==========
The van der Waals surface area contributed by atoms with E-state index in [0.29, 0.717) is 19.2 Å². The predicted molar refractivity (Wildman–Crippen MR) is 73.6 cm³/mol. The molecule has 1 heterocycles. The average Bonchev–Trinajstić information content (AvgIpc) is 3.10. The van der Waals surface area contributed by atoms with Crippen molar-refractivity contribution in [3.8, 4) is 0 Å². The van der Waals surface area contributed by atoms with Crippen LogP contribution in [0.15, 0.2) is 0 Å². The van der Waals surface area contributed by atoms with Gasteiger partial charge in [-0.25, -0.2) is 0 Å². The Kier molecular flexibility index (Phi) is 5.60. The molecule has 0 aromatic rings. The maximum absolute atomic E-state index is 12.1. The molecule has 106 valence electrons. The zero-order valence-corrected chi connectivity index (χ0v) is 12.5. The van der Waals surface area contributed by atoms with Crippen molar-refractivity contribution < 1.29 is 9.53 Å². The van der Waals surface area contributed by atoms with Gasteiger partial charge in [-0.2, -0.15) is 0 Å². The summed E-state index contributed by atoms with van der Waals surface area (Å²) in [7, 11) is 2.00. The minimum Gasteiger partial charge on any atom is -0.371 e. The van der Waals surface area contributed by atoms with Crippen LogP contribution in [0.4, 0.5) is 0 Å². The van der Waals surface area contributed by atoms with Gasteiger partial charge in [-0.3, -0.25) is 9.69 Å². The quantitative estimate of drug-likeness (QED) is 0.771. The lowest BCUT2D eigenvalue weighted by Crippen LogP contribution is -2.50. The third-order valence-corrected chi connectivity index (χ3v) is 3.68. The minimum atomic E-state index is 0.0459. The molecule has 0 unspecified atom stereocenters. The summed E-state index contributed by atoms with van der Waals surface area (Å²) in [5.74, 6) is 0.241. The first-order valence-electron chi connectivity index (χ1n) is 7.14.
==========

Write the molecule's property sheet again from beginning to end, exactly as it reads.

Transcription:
The van der Waals surface area contributed by atoms with E-state index in [0.29, 0.717) is 19.2 Å². The predicted molar refractivity (Wildman–Crippen MR) is 73.6 cm³/mol. The molecule has 1 heterocycles. The average Bonchev–Trinajstić information content (AvgIpc) is 3.10. The van der Waals surface area contributed by atoms with Crippen molar-refractivity contribution in [3.8, 4) is 0 Å². The van der Waals surface area contributed by atoms with Crippen LogP contribution in [0.15, 0.2) is 0 Å². The van der Waals surface area contributed by atoms with Gasteiger partial charge in [-0.25, -0.2) is 0 Å². The Kier molecular flexibility index (Phi) is 5.60. The molecule has 0 aromatic rings. The maximum absolute atomic E-state index is 12.1. The molecule has 106 valence electrons. The zero-order valence-corrected chi connectivity index (χ0v) is 12.5. The van der Waals surface area contributed by atoms with Crippen molar-refractivity contribution < 1.29 is 9.53 Å². The van der Waals surface area contributed by atoms with Gasteiger partial charge in [-0.2, -0.15) is 0 Å². The summed E-state index contributed by atoms with van der Waals surface area (Å²) in [7, 11) is 2.00. The minimum Gasteiger partial charge on any atom is -0.371 e. The van der Waals surface area contributed by atoms with Crippen LogP contribution in [0.4, 0.5) is 0 Å². The van der Waals surface area contributed by atoms with Gasteiger partial charge in [-0.3, -0.25) is 9.69 Å². The quantitative estimate of drug-likeness (QED) is 0.771. The lowest BCUT2D eigenvalue weighted by Crippen LogP contribution is -2.50. The third-order valence-corrected chi connectivity index (χ3v) is 3.68. The minimum atomic E-state index is 0.0459. The molecule has 0 unspecified atom stereocenters. The summed E-state index contributed by atoms with van der Waals surface area (Å²) in [5.74, 6) is 0.241. The first-order valence-electron chi connectivity index (χ1n) is 7.14.